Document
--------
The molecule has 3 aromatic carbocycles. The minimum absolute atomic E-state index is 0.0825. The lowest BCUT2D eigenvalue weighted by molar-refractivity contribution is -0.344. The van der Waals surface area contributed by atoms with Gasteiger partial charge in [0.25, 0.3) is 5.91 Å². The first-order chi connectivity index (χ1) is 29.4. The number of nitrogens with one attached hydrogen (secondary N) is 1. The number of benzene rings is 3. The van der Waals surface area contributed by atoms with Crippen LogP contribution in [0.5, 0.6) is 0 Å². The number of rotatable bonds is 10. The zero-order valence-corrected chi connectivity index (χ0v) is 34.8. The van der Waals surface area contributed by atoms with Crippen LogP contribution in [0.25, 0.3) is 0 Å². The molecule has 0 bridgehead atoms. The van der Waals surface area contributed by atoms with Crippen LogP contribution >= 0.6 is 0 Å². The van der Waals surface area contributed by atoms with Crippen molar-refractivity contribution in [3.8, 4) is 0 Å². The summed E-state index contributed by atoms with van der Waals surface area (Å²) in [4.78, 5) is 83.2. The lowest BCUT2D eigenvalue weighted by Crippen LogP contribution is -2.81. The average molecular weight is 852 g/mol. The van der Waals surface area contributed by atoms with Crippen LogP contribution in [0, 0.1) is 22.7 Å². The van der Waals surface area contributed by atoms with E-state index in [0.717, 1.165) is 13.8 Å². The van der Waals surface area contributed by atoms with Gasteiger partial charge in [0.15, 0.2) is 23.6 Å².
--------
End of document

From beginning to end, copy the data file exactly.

The molecule has 3 aromatic carbocycles. The minimum absolute atomic E-state index is 0.0825. The lowest BCUT2D eigenvalue weighted by molar-refractivity contribution is -0.344. The van der Waals surface area contributed by atoms with Gasteiger partial charge in [0.25, 0.3) is 5.91 Å². The first-order chi connectivity index (χ1) is 29.4. The number of nitrogens with one attached hydrogen (secondary N) is 1. The number of benzene rings is 3. The van der Waals surface area contributed by atoms with Crippen LogP contribution in [0.5, 0.6) is 0 Å². The number of rotatable bonds is 10. The zero-order valence-corrected chi connectivity index (χ0v) is 34.8. The van der Waals surface area contributed by atoms with Crippen LogP contribution in [0.25, 0.3) is 0 Å². The molecule has 0 bridgehead atoms. The van der Waals surface area contributed by atoms with Crippen LogP contribution >= 0.6 is 0 Å². The van der Waals surface area contributed by atoms with Crippen molar-refractivity contribution in [3.8, 4) is 0 Å². The summed E-state index contributed by atoms with van der Waals surface area (Å²) in [4.78, 5) is 83.2. The lowest BCUT2D eigenvalue weighted by Crippen LogP contribution is -2.81. The average molecular weight is 852 g/mol. The van der Waals surface area contributed by atoms with Crippen LogP contribution in [0, 0.1) is 22.7 Å². The van der Waals surface area contributed by atoms with E-state index in [0.717, 1.165) is 13.8 Å². The van der Waals surface area contributed by atoms with Gasteiger partial charge in [0.15, 0.2) is 23.6 Å².